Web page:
Who are the Lakotas? How the first Native American tribes are connected to the dark history of Mount Rushmore

The Native Americans have criticized the sculpture as it was built on their land. In the wake of the recent nationwide movements against racism, many have come forward to demand Mount Rushmore to be taken down


                            Who are the Lakotas? How the first Native American tribes are connected to the dark history of Mount Rushmore
(Getty Images)

The Lakota people, also known as Teton Sioux, were one of the original native American Tribes to inhabit the Rocky Mountain ranges but got pushed further towards the west by European settlers to Missouri and South Dakota over a period of time. The Lakotas eventually settled around the Black Hills, which became their sacred land, and adapted to the plains-life. They indulged in fur trade with bison as a significant part of their culture. When the trade flourished and outsiders began to eye on the Lakota’s prosperity, the US government, in an attempt to resolve the disputes, made the tribes sign the Treaty of Fort Laramie in 1851 besides offering them protection. 

However, open war broke between the Lakotas and the US government when a few members of the Indian Peace Commission tried negotiating the treaty in 1876. A new treaty was formed by the Supreme Court in 1980 and ruled that the tribal lands allotted under the original treaty were illegally taken from the US government, and declared that the Lakotas would be paid $100 million in reparations. However, the tribal community refused to accept the compensation and has been demanding the return of their land.

The Black Hills also consist of the Mount Rushmore National Memorial, which was executed between 1927 and 1941. The sculpture features the faces of President Presidents George Washington, Thomas Jefferson, Theodore Roosevelt, and Abraham Lincoln. For a long time, the Native Americans have criticized the sculpture as it was built on their land, which once served their livelihood. In the wake of the recent nationwide movement against racism, many have come forward to demand Mount Rushmore to be taken down.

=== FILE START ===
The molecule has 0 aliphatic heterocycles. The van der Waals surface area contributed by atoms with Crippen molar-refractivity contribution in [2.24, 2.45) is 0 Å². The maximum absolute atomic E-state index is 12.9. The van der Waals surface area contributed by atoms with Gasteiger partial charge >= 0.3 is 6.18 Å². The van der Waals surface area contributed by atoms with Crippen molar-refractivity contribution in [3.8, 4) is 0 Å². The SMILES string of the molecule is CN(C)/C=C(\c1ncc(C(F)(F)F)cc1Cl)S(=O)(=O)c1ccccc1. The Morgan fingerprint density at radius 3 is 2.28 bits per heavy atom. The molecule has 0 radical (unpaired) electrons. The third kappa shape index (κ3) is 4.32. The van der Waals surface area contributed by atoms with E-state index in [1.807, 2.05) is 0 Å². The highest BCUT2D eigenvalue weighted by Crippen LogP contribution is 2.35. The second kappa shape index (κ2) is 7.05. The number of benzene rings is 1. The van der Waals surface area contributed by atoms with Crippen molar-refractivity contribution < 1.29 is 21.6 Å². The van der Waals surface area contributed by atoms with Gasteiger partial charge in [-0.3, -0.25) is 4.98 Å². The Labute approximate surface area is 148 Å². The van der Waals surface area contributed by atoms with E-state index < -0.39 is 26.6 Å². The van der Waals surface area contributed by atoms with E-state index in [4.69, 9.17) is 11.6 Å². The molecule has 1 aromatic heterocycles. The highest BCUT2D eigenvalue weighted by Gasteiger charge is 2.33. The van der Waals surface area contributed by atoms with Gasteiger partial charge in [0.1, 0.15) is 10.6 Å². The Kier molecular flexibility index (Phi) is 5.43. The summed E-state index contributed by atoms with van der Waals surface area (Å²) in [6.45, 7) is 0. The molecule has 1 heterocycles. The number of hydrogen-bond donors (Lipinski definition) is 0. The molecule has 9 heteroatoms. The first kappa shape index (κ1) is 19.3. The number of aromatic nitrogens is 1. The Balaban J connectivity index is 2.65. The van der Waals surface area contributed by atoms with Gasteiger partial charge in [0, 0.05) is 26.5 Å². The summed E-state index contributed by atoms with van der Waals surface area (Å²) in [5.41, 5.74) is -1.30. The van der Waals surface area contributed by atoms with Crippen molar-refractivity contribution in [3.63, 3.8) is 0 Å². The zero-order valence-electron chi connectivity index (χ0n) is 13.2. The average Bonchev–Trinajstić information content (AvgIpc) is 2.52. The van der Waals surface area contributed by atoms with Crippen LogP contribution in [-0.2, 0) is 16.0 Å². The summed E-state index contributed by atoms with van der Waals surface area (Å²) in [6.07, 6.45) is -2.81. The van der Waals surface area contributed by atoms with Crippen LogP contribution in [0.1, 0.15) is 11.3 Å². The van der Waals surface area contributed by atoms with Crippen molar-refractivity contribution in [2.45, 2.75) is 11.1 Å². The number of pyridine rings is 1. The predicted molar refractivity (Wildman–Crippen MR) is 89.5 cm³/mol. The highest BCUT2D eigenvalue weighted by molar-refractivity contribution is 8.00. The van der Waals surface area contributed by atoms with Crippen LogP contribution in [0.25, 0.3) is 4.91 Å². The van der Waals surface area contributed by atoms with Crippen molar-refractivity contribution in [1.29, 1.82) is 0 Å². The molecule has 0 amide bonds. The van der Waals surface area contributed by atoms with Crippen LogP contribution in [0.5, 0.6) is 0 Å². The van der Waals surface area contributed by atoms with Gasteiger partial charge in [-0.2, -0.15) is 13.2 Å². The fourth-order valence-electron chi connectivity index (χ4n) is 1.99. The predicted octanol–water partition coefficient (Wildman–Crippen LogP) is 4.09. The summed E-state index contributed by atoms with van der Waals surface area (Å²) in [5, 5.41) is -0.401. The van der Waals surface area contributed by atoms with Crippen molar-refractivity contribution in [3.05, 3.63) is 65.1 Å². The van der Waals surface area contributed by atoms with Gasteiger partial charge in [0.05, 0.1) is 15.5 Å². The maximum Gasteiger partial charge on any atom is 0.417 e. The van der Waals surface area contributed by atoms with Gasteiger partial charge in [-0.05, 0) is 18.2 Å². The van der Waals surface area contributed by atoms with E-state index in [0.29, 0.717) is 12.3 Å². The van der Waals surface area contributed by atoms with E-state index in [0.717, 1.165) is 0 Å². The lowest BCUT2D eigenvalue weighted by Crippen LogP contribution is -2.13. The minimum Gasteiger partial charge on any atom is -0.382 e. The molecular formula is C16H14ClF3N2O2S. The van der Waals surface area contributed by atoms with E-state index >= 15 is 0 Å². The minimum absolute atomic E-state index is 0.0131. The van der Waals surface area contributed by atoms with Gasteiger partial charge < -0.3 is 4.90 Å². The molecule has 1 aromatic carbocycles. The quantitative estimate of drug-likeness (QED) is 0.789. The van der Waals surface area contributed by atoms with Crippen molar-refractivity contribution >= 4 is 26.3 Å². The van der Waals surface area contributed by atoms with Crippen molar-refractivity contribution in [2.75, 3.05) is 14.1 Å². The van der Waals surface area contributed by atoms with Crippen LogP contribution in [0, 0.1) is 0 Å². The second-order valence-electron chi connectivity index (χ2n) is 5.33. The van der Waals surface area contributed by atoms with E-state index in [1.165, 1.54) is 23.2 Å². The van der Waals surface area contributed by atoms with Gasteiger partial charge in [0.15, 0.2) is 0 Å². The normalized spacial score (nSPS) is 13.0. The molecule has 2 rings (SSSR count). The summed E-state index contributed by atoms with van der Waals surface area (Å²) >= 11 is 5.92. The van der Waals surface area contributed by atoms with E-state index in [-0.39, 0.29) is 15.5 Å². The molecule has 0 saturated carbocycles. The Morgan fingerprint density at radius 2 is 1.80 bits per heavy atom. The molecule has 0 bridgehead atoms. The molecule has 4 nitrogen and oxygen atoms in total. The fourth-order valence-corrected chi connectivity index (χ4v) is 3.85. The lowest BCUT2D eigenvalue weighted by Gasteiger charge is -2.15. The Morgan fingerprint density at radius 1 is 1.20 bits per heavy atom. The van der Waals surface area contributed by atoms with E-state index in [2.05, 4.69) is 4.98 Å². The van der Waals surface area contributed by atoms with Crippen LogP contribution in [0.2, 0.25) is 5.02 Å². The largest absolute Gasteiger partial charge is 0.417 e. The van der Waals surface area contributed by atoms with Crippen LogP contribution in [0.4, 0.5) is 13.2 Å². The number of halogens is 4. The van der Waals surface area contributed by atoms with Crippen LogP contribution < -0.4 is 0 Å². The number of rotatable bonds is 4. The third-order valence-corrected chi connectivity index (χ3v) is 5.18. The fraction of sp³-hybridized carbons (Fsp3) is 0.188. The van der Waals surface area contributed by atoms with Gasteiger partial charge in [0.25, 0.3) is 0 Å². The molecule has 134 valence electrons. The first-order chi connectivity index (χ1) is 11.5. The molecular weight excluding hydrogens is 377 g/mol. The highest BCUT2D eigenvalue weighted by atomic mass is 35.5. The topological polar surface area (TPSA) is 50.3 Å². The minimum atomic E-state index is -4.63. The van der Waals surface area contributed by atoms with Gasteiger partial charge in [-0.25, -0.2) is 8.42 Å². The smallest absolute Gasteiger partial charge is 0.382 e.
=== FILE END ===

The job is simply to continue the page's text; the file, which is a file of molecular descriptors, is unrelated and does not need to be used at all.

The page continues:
Many internet users supported this thought and flooded Twitter with posts demanding the government to return the Indigenous land to the Lakotas. Expressing their disapproval towards the idea of continuing to have Mount Rushmore as a national monument one Twitter user wrote, “ That’s the thing about Mount Rushmore. It doesn’t even belong to the United States. It’s Lakota land. Your opinion on the monument is inconsequential unless you’re supporting #landback.” While another user added, “OK, If someone takes something that is not theirs & they are not stopped YES it's theirs & they can do what they want. Its happened in the world forever, does war sound familiar? Now in America there are laws, Lakota SHOULD sue & take back their land & do has they wish.”

“The Lakota are part of the Great Sioux Nation. I generalized for simplicity. It should still be given back to the Lakota as it is their sacred ground.” read another tweet. 

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